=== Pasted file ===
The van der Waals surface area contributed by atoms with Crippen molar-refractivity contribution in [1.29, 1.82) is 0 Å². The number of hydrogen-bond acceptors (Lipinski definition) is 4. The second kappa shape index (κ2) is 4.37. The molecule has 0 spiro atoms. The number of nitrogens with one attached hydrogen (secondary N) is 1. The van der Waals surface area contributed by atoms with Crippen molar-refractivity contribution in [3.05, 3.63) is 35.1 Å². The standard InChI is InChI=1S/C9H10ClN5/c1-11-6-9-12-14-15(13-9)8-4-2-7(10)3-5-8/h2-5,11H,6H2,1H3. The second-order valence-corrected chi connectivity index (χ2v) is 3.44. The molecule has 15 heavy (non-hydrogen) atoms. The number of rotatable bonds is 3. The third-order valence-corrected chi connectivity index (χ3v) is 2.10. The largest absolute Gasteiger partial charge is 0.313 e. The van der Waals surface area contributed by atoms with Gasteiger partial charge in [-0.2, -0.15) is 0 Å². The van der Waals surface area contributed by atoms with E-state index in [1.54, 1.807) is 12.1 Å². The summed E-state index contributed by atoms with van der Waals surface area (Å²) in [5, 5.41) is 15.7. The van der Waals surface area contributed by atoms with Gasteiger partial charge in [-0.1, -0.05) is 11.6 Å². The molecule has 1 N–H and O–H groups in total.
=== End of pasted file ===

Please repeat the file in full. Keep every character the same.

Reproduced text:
The van der Waals surface area contributed by atoms with Crippen molar-refractivity contribution in [1.29, 1.82) is 0 Å². The number of hydrogen-bond acceptors (Lipinski definition) is 4. The second kappa shape index (κ2) is 4.37. The molecule has 0 spiro atoms. The number of nitrogens with one attached hydrogen (secondary N) is 1. The van der Waals surface area contributed by atoms with Crippen molar-refractivity contribution in [3.05, 3.63) is 35.1 Å². The standard InChI is InChI=1S/C9H10ClN5/c1-11-6-9-12-14-15(13-9)8-4-2-7(10)3-5-8/h2-5,11H,6H2,1H3. The second-order valence-corrected chi connectivity index (χ2v) is 3.44. The molecule has 15 heavy (non-hydrogen) atoms. The number of rotatable bonds is 3. The third-order valence-corrected chi connectivity index (χ3v) is 2.10. The largest absolute Gasteiger partial charge is 0.313 e. The van der Waals surface area contributed by atoms with Gasteiger partial charge in [-0.2, -0.15) is 0 Å². The van der Waals surface area contributed by atoms with E-state index in [1.54, 1.807) is 12.1 Å². The summed E-state index contributed by atoms with van der Waals surface area (Å²) in [5, 5.41) is 15.7. The van der Waals surface area contributed by atoms with Gasteiger partial charge in [-0.1, -0.05) is 11.6 Å². The molecule has 1 N–H and O–H groups in total.